Wednesday, 27 March 2013

Off to Africa - The Gambia - November 2012

It ain't half hot mum!

Elaine & I had been looking forward to visiting The Gambia since late 2011. My friend Wally White had described it as similar to Goa in so much as the hotels were good, the food was OK, it was hot, more importantly the fishing was good and so were the opportunities to photograph the wildlife. It seemed to tick all the boxes so hey ho we booked a trip and counted down the weeks throughout the year. Our friends Steve & Liz also fancied the idea so Thomas Cook got 2 bookings for the price of one!

We flew from Manchester, 6 and a half hours south crossing the Sahara. Its the first time I've seen the Sahara all be it from 35000 feet, Your flying over endless sand for 2 hours, its nearly as big as the beach at skegness! We touched down in Banjul mid afternoon, walking down the steps off the plane, the heat was unbelievable, it was like climbing in the oven with the Sunday roast. I've never felt anything like it 40 degrees and high humidity. I was thinking at that time that we'd dropped a clanger. It stayed that hot for the first 3 days and it turned out they were experiencing a heatwave and the rains had finished late hence the humidity but we were there and had to put up with it like it or not.

Jango, a taxi driver mate of Kev's at work picked us up at the airport in his battered old Peugeot 405 Estate, which to put it bluntly had seen better days fifteen years ago! We rattled and banged along the main road to the Reggae tones of Bob Marley emanating from the state of  the art sound system worth in total 5 times the value of the car. Driving from the airport to the hotels on the Coast it struck me how under developed the Gambia was compared to any where else we've been before. Arriving at the Senegambia Beach Hotel though we were pleasantly surprised at the complex and the rooms we were give. Certainly not 5 star but more than comfortable. the beds were 7' square, the air con worked and the room was tired but spotless, more to the point the grounds were beautiful and full of wildlife, despite the searing heat things were looking up.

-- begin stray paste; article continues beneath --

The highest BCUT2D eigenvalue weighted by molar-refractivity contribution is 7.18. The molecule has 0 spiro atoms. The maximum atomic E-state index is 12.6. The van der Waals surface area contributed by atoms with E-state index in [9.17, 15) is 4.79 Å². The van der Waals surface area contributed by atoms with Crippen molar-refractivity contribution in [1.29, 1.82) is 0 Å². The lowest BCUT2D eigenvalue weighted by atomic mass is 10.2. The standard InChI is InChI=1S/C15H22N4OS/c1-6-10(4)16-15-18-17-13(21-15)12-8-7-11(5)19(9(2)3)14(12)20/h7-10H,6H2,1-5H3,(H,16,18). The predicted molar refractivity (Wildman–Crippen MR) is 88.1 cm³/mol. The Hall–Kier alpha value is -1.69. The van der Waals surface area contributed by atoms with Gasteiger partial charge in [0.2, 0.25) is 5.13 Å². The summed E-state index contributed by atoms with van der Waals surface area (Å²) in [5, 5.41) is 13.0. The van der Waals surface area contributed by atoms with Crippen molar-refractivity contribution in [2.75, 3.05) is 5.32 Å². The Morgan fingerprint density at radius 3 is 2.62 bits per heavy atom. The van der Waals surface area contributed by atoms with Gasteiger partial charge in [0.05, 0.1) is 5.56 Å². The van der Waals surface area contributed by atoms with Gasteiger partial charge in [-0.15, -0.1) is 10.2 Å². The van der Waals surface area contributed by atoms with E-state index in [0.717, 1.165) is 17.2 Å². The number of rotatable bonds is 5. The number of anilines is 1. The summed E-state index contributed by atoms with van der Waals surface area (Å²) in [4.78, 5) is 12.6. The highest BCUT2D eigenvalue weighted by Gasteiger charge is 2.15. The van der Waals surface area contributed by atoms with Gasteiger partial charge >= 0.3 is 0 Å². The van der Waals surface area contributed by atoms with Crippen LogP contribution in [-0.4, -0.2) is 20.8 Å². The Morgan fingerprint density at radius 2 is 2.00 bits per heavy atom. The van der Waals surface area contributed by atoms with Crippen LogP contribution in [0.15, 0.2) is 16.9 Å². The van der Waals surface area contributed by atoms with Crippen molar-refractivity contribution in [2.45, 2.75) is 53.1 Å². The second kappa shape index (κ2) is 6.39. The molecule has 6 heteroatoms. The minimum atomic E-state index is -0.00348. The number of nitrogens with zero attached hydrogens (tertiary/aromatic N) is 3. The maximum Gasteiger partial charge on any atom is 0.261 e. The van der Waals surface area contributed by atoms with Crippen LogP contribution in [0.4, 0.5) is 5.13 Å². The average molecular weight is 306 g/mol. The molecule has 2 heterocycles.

And so to the holiday itself, the heat was hard work for the first three days, we'd intended to spend a couple of days out in the sticks photographing the abundant bird life, to be honest it was so hot that by lunch we'd had more than enough and spent the afternoon's around the pool complex in the hotel 

The beach at Senegambia, eroding badly along its length but alright if you like that sort of thing!

Elaine poolside

During the mornings as I've said we'd get off out and about. We took a trip in to Banjul the capital and to the large municipal market called 'Albert Market'  Markets are pretty much the same the world over except in the 'western world' where we've abandoned them in favour of Tesco's and Walmart! I normally enjoy strolling around and taking a few snaps but it was hard work at times. The Gambians are lovely people but they don't like having their pictures taken or at least some don't! Never the less I persevered and managed to capture some of folks going about their daily business. If this was a photography article this is the one place I've been where i would have preferred a smaller less obvious quiet camera than my Nikon D700 who's shutter sounds like a dustbin lids been dropped!

Albert Market - We got sort of a smile after Elaine had bought some beads!

I'd swerve this fish if I was you!

No problems getting a smile out of this young lady!

I looked like this most afternoons!

Elaine said she needed a new whats the problem!